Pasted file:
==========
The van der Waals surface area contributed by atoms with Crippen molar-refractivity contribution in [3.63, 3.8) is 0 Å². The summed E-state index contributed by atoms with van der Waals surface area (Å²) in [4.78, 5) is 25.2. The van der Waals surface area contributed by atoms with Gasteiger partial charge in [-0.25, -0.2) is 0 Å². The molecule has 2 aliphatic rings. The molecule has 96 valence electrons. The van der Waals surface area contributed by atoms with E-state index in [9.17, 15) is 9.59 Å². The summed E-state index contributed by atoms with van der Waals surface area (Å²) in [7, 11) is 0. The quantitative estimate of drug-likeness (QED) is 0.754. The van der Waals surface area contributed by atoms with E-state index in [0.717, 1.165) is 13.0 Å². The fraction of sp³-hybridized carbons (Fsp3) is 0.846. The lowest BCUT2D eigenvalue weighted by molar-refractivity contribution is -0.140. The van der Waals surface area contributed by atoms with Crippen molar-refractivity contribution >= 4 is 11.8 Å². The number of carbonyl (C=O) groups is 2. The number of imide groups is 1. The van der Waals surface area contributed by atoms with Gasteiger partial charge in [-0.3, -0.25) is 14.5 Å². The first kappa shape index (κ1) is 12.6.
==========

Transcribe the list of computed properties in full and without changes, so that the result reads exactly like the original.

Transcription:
The van der Waals surface area contributed by atoms with Crippen molar-refractivity contribution in [3.63, 3.8) is 0 Å². The summed E-state index contributed by atoms with van der Waals surface area (Å²) in [4.78, 5) is 25.2. The van der Waals surface area contributed by atoms with Gasteiger partial charge in [-0.25, -0.2) is 0 Å². The molecule has 2 aliphatic rings. The molecule has 96 valence electrons. The van der Waals surface area contributed by atoms with E-state index in [9.17, 15) is 9.59 Å². The summed E-state index contributed by atoms with van der Waals surface area (Å²) in [7, 11) is 0. The quantitative estimate of drug-likeness (QED) is 0.754. The van der Waals surface area contributed by atoms with E-state index in [0.717, 1.165) is 13.0 Å². The fraction of sp³-hybridized carbons (Fsp3) is 0.846. The lowest BCUT2D eigenvalue weighted by molar-refractivity contribution is -0.140. The van der Waals surface area contributed by atoms with Crippen molar-refractivity contribution >= 4 is 11.8 Å². The number of carbonyl (C=O) groups is 2. The number of imide groups is 1. The van der Waals surface area contributed by atoms with Gasteiger partial charge in [-0.3, -0.25) is 14.5 Å². The first kappa shape index (κ1) is 12.6.